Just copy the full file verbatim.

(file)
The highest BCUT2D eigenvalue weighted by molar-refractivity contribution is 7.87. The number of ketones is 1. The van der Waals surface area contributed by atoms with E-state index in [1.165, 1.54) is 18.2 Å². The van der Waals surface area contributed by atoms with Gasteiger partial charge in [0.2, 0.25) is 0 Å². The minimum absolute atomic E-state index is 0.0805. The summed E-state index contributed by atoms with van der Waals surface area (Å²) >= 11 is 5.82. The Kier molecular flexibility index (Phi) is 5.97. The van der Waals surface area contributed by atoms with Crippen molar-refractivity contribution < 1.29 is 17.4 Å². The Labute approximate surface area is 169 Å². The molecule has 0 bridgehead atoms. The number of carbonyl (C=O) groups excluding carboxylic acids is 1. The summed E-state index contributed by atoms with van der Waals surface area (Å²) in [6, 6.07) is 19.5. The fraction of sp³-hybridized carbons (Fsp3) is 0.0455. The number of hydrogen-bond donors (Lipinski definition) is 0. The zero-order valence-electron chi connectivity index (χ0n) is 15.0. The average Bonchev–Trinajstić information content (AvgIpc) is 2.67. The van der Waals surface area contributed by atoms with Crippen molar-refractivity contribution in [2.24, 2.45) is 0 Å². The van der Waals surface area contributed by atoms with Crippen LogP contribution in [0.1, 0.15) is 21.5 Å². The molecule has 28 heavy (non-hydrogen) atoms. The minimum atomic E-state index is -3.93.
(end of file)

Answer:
The highest BCUT2D eigenvalue weighted by molar-refractivity contribution is 7.87. The number of ketones is 1. The van der Waals surface area contributed by atoms with E-state index in [1.165, 1.54) is 18.2 Å². The van der Waals surface area contributed by atoms with Gasteiger partial charge in [0.2, 0.25) is 0 Å². The minimum absolute atomic E-state index is 0.0805. The summed E-state index contributed by atoms with van der Waals surface area (Å²) >= 11 is 5.82. The Kier molecular flexibility index (Phi) is 5.97. The van der Waals surface area contributed by atoms with Crippen molar-refractivity contribution < 1.29 is 17.4 Å². The Labute approximate surface area is 169 Å². The molecule has 0 bridgehead atoms. The number of carbonyl (C=O) groups excluding carboxylic acids is 1. The summed E-state index contributed by atoms with van der Waals surface area (Å²) in [6, 6.07) is 19.5. The fraction of sp³-hybridized carbons (Fsp3) is 0.0455. The number of hydrogen-bond donors (Lipinski definition) is 0. The zero-order valence-electron chi connectivity index (χ0n) is 15.0. The average Bonchev–Trinajstić information content (AvgIpc) is 2.67. The van der Waals surface area contributed by atoms with Crippen molar-refractivity contribution in [2.24, 2.45) is 0 Å². The van der Waals surface area contributed by atoms with Crippen LogP contribution in [0.1, 0.15) is 21.5 Å². The molecule has 28 heavy (non-hydrogen) atoms. The minimum atomic E-state index is -3.93.